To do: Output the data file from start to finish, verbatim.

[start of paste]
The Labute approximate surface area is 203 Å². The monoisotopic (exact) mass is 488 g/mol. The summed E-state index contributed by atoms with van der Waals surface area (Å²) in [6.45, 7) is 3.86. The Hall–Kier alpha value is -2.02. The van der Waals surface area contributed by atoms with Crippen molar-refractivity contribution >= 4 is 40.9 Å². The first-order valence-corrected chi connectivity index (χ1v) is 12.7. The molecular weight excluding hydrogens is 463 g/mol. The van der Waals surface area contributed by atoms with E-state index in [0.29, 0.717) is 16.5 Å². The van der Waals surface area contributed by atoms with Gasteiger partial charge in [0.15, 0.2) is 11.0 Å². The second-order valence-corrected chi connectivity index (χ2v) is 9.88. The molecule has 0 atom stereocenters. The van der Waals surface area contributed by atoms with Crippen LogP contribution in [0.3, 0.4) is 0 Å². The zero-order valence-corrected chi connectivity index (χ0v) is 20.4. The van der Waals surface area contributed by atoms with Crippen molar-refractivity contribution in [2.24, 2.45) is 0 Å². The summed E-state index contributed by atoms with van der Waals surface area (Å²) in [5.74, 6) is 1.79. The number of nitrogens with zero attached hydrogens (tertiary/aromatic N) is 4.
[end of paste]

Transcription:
The Labute approximate surface area is 203 Å². The monoisotopic (exact) mass is 488 g/mol. The summed E-state index contributed by atoms with van der Waals surface area (Å²) in [6.45, 7) is 3.86. The Hall–Kier alpha value is -2.02. The van der Waals surface area contributed by atoms with Crippen molar-refractivity contribution >= 4 is 40.9 Å². The first-order valence-corrected chi connectivity index (χ1v) is 12.7. The molecular weight excluding hydrogens is 463 g/mol. The van der Waals surface area contributed by atoms with E-state index in [0.29, 0.717) is 16.5 Å². The van der Waals surface area contributed by atoms with Gasteiger partial charge in [0.15, 0.2) is 11.0 Å². The second-order valence-corrected chi connectivity index (χ2v) is 9.88. The molecule has 0 atom stereocenters. The van der Waals surface area contributed by atoms with Crippen LogP contribution in [0.3, 0.4) is 0 Å². The zero-order valence-corrected chi connectivity index (χ0v) is 20.4. The van der Waals surface area contributed by atoms with Crippen molar-refractivity contribution in [2.24, 2.45) is 0 Å². The summed E-state index contributed by atoms with van der Waals surface area (Å²) in [5.74, 6) is 1.79. The number of nitrogens with zero attached hydrogens (tertiary/aromatic N) is 4.